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Courtney Langton

Courtney is an aspiring high school teacher. Her teachables are History and English, but she's happy to teach anything that doesn't involve numbers or formulas. Her particular interest is in promoting gender equity and anti-oppression both in and outside the classroom. She writes a detailed To-Do list every morning, and enjoys nothing more than a good book and a plate of bacon on a rainy Saturday.

Jonathan Wong

Jonathan's primary interest is moral education. His teachable subjects are English and Music. He encourages critical thinking and hopes to teach his students to recognize, and strive for, what is truly important to them without forgetting to be compassionate, tolerant, and open-minded along the way. He likes making analogies and his favourite is one that compares life to jumping on a trampoline.

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More on teaching English
Saturday, September 19, 2009

Awhile ago, we posted on reasons for teaching English: Part 1 and Part 2.

Our English professor made a comparison between students' reactions to a science class vs. their reactions to an English class. And the thing that struck me the most about the comparison is that English students very often learn "about" something. It was interesting to realize how often the preposition "about" seems to find its way into descriptions of English class. And it's interesting because it indicates that what often happens is that we simply slide into providing factual knowledge [when we haven't got a clue as to what else we're supposed to be doing]:

"We learned about short stories."
"We learned about Shakespeare/Hamlet."
"We learned about Lord of the Flies."

Well that is just fantastic. Because we all could use a little more knowledge "about short stories".

But for those of them who don't really care "about short stories" or "about Shakespeare," it might be important to remember not to fall into the trap of vigorously teaching content as if it were the be-all and end-all of knowledge. As educators, we'll be teaching subjects that, presumably, we take a personal interest in (or at least, took enough interest in for us to be willing to devote 4 years of undergrad to its study), and oftentimes, we forget that just because we thought it was "fun" to memorize Hamlet's entire 35-line soliloquy, doesn't mean our students will find it equally "fun" (shocking, I know) or meaningful in any way. It's probably important to remember that content is good, but what's more important is how you use content as a vehicle through which you teach skills and other areas of knowledge that are more universally applicable.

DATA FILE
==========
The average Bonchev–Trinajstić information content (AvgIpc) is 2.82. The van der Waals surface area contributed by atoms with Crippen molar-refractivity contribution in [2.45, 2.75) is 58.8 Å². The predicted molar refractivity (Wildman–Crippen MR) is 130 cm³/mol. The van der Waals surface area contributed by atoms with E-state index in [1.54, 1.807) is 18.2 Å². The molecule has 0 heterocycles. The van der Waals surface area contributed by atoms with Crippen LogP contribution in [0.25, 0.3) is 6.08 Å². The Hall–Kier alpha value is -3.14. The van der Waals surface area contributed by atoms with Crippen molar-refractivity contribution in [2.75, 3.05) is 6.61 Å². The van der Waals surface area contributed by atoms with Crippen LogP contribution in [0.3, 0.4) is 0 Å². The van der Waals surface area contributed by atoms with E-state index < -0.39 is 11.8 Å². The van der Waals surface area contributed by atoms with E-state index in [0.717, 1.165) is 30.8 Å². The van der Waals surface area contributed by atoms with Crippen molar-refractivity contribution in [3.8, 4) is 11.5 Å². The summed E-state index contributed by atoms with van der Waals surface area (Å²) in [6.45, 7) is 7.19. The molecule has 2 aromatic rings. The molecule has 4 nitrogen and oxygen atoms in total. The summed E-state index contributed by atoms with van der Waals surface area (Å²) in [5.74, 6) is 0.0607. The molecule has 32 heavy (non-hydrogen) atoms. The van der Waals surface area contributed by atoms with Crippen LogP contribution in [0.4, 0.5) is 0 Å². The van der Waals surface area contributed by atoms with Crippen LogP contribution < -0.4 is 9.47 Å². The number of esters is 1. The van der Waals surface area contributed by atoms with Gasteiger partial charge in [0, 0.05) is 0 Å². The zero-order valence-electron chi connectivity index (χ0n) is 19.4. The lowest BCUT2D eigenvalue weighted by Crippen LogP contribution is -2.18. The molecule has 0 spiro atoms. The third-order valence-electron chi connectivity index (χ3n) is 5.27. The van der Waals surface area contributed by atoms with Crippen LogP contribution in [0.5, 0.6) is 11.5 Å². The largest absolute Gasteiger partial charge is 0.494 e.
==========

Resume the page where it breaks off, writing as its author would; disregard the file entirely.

A few tips we got from our professor were:

1. Remember to teach for a reason.
2. What do they get to keep?
3. How will they benefit from what they are about to learn?

It might also be helpful to think about other types of responses that you hope to generate when your students are asked what they learned in your class. For example...

"We learned that..."
"We learned how..."
"We learned why..."

Students should be able to take something away from your class aside from a general and temporary increase in knowledge about a subject they probably don't care very much about. I mean, that's what substantiation is isn't it? When we ask ourselves and our class, "Why is this important?" It might not be a bad idea to ask ourselves that question at the end of every class, just to check that what we've taught actually carries importance beyond our own egocentric opinion of stuff that interests us.

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Jonathan posted at 2:23 PM - Comments (1)

1 Comments:

You mean there are people out there who don't want to memorize Hamlet? This is news to me! Just kidding, though I do have to admit that it's very tempting.

I think the biggest problem with how people teach Shakespeare is that students spend almost their entire time sitting in desks and reading through it. Shakespeare is theater and I really think that bringing some of that theatrical aspect into teaching it is very beneficial.

I found that walking (or sometimes skipping) and saying some of the lines in rhythm with the iambic pentameter is really helpful. For some reason the words seem to fall much more naturally with movement.

By Blogger Ashley, at September 19, 2009 at 10:14 PM  

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